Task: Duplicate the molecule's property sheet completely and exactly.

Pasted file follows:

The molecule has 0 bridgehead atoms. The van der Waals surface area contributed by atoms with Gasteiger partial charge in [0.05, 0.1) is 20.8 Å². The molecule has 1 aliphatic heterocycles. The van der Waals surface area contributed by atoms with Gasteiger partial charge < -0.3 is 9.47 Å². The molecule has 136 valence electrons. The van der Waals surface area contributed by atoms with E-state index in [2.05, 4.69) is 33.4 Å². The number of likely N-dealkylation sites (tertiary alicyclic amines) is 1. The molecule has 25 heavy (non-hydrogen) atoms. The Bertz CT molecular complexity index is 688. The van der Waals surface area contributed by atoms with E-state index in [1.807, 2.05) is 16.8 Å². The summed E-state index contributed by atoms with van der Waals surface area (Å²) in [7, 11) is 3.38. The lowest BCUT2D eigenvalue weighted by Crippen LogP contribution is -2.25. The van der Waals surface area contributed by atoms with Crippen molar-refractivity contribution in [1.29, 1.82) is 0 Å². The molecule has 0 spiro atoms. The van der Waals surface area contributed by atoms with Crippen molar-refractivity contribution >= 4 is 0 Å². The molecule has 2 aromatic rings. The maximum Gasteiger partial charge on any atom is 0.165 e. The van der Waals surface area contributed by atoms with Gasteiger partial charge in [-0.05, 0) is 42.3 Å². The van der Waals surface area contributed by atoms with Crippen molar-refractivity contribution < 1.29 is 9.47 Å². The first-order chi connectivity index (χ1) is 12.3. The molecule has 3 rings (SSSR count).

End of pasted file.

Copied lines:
The molecule has 0 bridgehead atoms. The van der Waals surface area contributed by atoms with Gasteiger partial charge in [0.05, 0.1) is 20.8 Å². The molecule has 1 aliphatic heterocycles. The van der Waals surface area contributed by atoms with Gasteiger partial charge < -0.3 is 9.47 Å². The molecule has 136 valence electrons. The van der Waals surface area contributed by atoms with E-state index in [2.05, 4.69) is 33.4 Å². The number of likely N-dealkylation sites (tertiary alicyclic amines) is 1. The molecule has 25 heavy (non-hydrogen) atoms. The Bertz CT molecular complexity index is 688. The van der Waals surface area contributed by atoms with E-state index in [1.807, 2.05) is 16.8 Å². The summed E-state index contributed by atoms with van der Waals surface area (Å²) in [7, 11) is 3.38. The lowest BCUT2D eigenvalue weighted by Crippen LogP contribution is -2.25. The van der Waals surface area contributed by atoms with Crippen molar-refractivity contribution in [1.29, 1.82) is 0 Å². The molecule has 0 spiro atoms. The van der Waals surface area contributed by atoms with Crippen molar-refractivity contribution >= 4 is 0 Å². The molecule has 2 aromatic rings. The maximum Gasteiger partial charge on any atom is 0.165 e. The van der Waals surface area contributed by atoms with Gasteiger partial charge in [-0.05, 0) is 42.3 Å². The van der Waals surface area contributed by atoms with Crippen molar-refractivity contribution < 1.29 is 9.47 Å². The first-order chi connectivity index (χ1) is 12.3. The molecule has 3 rings (SSSR count).